Stability of the total antioxidant capacity and total polyphenol content on 23 commercially available vegetable juices before and after in vitro digestion measured by FRAP, DPPH, ABTS and Folin-Ciocalteu methods

Peter Wootton-Beard, Aisling Moran, Lisa Ryan

Research output: Contribution to journalArticlepeer-review

446 Citations (SciVal)

Abstract

Vegetables are known to contain a wide variety of antioxidants which may provide protection against the development of a number of disease states. Recently there has been a large increase in the number of vegetable juices which have become commercially available. The objective of the present study was to analyse the total antioxidant capacity of 23 commercially available vegetable juices [via Ferric Reducing Antioxidant Power (FRAP), 2, 2-diphenyl-1-picrylhydrazyl (DPPH•), 2, 2-azinobis-(3-ethylbenzothiazoline-6-sulfonic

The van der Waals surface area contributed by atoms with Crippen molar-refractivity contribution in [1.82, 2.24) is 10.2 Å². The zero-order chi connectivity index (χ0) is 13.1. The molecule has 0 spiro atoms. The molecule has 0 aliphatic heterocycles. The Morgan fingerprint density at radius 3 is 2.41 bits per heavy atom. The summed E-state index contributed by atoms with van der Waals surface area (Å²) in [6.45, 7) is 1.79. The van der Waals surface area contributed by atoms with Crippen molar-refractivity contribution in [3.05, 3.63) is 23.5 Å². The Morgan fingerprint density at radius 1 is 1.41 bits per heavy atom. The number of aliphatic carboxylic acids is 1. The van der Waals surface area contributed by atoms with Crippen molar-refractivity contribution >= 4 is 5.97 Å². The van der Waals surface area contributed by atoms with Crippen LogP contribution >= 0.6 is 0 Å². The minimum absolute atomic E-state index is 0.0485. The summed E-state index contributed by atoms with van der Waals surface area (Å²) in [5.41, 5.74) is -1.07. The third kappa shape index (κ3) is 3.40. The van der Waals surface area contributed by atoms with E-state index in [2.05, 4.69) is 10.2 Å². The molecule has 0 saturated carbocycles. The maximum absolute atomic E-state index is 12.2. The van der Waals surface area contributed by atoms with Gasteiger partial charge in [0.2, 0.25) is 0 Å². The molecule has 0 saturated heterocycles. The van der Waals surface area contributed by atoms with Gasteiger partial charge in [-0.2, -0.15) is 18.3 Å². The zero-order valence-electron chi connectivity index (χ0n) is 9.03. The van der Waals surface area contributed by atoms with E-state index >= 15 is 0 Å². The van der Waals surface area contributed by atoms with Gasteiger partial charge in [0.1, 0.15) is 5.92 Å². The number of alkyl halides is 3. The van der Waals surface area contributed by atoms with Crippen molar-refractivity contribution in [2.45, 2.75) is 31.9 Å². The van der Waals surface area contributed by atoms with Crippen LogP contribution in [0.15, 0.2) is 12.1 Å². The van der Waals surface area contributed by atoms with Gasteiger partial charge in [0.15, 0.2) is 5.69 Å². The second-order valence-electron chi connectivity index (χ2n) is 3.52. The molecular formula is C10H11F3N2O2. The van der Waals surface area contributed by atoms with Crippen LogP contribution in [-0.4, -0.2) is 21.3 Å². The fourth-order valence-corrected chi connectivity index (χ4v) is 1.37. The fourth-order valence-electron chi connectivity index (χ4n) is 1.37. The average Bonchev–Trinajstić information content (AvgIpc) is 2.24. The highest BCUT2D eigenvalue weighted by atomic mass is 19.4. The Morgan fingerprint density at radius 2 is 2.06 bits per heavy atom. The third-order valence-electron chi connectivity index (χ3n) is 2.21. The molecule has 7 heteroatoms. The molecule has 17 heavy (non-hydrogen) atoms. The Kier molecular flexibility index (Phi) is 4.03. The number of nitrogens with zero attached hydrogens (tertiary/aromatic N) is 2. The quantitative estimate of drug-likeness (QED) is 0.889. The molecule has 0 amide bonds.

acid) (ABTS•+) and Folin–Ciocalteu Reagent (FCR) for total polyphenols] and to determine the stability of the antioxidant capacity following an in vitro digestion procedure using the same methods. All 23 juices were significant sources of antioxidants both in terms of total antioxidant capacity and total polyphenols, although results varied considerably between the juices [1369–9500 μmol/L (FRAP), 57.8–100% inhibition of DPPH•, 10.9–90.7% inhibition of ABTS•+ and 449–3025 μg ferulic acid equivalents/mL for FCR]. Beetroot juice displayed the highest level of total antioxidants and total polyphenols compared to the other juices which were analysed (tomato, carrot, mixed vegetable, mixed fruit and vegetable). The antioxidant capacity of the juices remained high throughout the in vitro digestion.
Original languageEnglish
Pages (from-to)217-224
Number of pages7
JournalFood Research International
Volume44
Issue number1
Early online date29 Oct 2010
DOIs
Publication statusPublished - 01 Jan 2011
Externally publishedYes

Keywords

  • antioxidants
  • polyphenols
  • bioaccessibility
  • vegetable juice
  • beetroot
  • in vitro digestion

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